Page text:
The Dictionary of National Biography (DNB) is a standard work of reference on notable figures from British history, published since 1885. The updated Oxford Dictionary of National Biography (ODNB) was published on 23 September 2004 in 60 volumes and online, with 50,113 biographical articles covering 54,922 lives.
Thomas Wyon the Younger was an English medallist and chief engraver at the Royal Mint.
George William de Saulles was a British medallist. He authored and designed the obverse of coins from the United Kingdom and its colonies under Queen Victoria and Edward VII of the United Kingdom
The post of Lord President of Munster was the most important office in the English government of the Irish province of Munster from its introduction in the Elizabethan era for a century, to 1672, a period including the Desmond Rebellions in Munster, the Nine Years' War, and the Irish Rebellion of 1641. The Lord President was subject to the chief governor, but had full authority within the province, extending to civil, criminal and church legal matters, the imposition of martial law, official appointments, and command of military forces. Some appointments to military governor of Munster were not accompanied by the status of President. The width of his powers led to frequent clashes with the longer established courts, and in 1622 he was warned sharply not to "intermeddle" with cases which were properly the business of those courts. He was assisted by a Council whose members included the Chief Justice of Munster, another justice and the Attorney General for the Province. By 1620 his council was permanently based in Limerick.
Thomas Snelling (1712–1773) was an English numismatist.
Charles Spooner was an Irish mezzotint engraver, who worked in London towards the end of his life.
Thomas Wright (1792–1849) was an engraver and portrait-painter. After serving an apprenticeship with Henry Meyer, and worked for four years as assistant to William Thomas Fry, for whom he engraved the popular plate of Princess Charlotte and Prince Leopold in a box at Covent Garden Theatre. About 1817 he began to practise independently as a stipple-engraver, and also found employment in taking portraits in pencil and miniature.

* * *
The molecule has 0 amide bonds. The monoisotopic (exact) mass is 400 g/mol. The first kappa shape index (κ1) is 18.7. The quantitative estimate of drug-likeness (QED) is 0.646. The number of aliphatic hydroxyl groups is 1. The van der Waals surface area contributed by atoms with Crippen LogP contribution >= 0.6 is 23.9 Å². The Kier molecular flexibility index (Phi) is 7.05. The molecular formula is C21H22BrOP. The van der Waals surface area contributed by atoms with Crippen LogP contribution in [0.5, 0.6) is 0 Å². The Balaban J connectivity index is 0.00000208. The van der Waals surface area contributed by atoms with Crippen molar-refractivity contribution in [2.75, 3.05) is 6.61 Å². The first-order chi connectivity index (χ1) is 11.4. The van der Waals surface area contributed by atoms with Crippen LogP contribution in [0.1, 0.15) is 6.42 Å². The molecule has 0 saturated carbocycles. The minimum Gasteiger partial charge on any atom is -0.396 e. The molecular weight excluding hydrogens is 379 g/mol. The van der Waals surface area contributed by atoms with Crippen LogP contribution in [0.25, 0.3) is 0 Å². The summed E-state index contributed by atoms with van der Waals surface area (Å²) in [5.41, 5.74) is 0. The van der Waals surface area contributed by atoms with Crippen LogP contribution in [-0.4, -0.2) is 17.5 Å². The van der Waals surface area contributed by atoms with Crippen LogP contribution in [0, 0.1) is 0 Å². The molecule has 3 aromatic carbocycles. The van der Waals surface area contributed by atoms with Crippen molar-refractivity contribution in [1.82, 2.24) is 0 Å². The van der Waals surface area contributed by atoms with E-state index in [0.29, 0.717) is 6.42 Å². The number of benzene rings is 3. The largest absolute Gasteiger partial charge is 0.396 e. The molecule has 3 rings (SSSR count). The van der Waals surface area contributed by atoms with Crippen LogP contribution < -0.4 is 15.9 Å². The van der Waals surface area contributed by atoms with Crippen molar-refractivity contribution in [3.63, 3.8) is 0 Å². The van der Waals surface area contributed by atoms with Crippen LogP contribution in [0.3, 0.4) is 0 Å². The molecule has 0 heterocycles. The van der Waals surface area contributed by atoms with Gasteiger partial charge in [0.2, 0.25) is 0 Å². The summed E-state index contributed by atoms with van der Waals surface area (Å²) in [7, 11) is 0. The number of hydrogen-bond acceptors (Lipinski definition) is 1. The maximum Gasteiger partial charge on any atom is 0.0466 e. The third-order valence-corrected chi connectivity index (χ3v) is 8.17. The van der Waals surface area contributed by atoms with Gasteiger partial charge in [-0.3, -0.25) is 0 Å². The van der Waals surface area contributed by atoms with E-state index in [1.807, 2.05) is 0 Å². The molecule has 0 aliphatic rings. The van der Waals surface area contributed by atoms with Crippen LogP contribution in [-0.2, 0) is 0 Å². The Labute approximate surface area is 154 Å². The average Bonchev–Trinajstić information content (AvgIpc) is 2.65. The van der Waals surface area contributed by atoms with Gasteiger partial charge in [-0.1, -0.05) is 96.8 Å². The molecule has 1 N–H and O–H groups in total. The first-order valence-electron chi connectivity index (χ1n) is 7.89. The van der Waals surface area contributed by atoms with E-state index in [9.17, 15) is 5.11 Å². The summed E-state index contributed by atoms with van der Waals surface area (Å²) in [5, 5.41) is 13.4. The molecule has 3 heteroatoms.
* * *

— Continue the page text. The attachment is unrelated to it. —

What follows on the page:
James Mitan (1776–1822) was an English engraver.
Penry Williams was a Welsh artist who spent most of his life in Rome.
Thomas Harris was an English theatre manager, who became proprietor of Covent Garden Theatre.
George Aikman ARSA (1830–1905) was a Scottish painter and engraver.
Allan Wyon (1843–1907) was an English medallist and seal-engraver.
Joseph Shepherd Wyon was an English medallist and seal-engraver.
Samuel Noble (1779–1853) was an English engraver, and minister of the New Church (Swedenborgian).
Joseph Swain was an English wood-engraver. He is best known from his engravings in Punch magazine of cartoons by Sir John Tenniel.
Samuel Williams was a British draughtsman and wood-engraver.
William Tegg (1816–1895) was an English publisher in London.
Chief Engraver of the Royal Mint is a senior position at the British Royal Mint who is responsible for overseeing the preparation of coin dies.